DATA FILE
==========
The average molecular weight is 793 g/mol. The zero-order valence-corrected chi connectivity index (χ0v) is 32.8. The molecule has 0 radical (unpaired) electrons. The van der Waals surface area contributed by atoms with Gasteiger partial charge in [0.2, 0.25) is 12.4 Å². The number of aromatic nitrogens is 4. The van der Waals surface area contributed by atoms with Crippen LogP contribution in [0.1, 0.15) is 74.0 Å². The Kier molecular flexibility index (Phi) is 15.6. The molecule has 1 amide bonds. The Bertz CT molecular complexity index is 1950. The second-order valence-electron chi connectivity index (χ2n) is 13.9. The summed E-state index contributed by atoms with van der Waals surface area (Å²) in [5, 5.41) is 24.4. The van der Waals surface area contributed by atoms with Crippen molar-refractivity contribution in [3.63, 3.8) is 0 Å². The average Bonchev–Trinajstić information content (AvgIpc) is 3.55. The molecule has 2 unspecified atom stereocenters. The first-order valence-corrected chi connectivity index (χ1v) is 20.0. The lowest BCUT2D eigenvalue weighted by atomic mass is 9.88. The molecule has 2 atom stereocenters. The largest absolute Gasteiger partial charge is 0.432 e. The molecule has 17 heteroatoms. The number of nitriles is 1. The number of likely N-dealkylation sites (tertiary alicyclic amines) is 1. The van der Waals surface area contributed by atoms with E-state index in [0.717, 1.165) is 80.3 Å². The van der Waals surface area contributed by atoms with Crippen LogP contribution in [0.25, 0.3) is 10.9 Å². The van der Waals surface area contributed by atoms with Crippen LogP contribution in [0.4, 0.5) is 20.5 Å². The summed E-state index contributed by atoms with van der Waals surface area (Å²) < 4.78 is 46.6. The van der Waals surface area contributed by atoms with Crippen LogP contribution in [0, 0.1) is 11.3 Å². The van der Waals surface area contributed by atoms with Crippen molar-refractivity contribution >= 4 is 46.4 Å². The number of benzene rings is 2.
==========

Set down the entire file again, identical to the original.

The average molecular weight is 793 g/mol. The zero-order valence-corrected chi connectivity index (χ0v) is 32.8. The molecule has 0 radical (unpaired) electrons. The van der Waals surface area contributed by atoms with Gasteiger partial charge in [0.2, 0.25) is 12.4 Å². The number of aromatic nitrogens is 4. The van der Waals surface area contributed by atoms with Crippen LogP contribution in [0.1, 0.15) is 74.0 Å². The Kier molecular flexibility index (Phi) is 15.6. The molecule has 1 amide bonds. The Bertz CT molecular complexity index is 1950. The second-order valence-electron chi connectivity index (χ2n) is 13.9. The summed E-state index contributed by atoms with van der Waals surface area (Å²) in [5, 5.41) is 24.4. The van der Waals surface area contributed by atoms with Crippen molar-refractivity contribution in [3.63, 3.8) is 0 Å². The average Bonchev–Trinajstić information content (AvgIpc) is 3.55. The molecule has 2 unspecified atom stereocenters. The first-order valence-corrected chi connectivity index (χ1v) is 20.0. The lowest BCUT2D eigenvalue weighted by atomic mass is 9.88. The molecule has 2 atom stereocenters. The largest absolute Gasteiger partial charge is 0.432 e. The molecule has 17 heteroatoms. The number of nitriles is 1. The number of likely N-dealkylation sites (tertiary alicyclic amines) is 1. The van der Waals surface area contributed by atoms with E-state index in [0.717, 1.165) is 80.3 Å². The van der Waals surface area contributed by atoms with Crippen LogP contribution in [0.25, 0.3) is 10.9 Å². The van der Waals surface area contributed by atoms with Crippen LogP contribution in [0.4, 0.5) is 20.5 Å². The summed E-state index contributed by atoms with van der Waals surface area (Å²) < 4.78 is 46.6. The van der Waals surface area contributed by atoms with Crippen LogP contribution in [0, 0.1) is 11.3 Å². The van der Waals surface area contributed by atoms with Crippen molar-refractivity contribution >= 4 is 46.4 Å². The number of benzene rings is 2.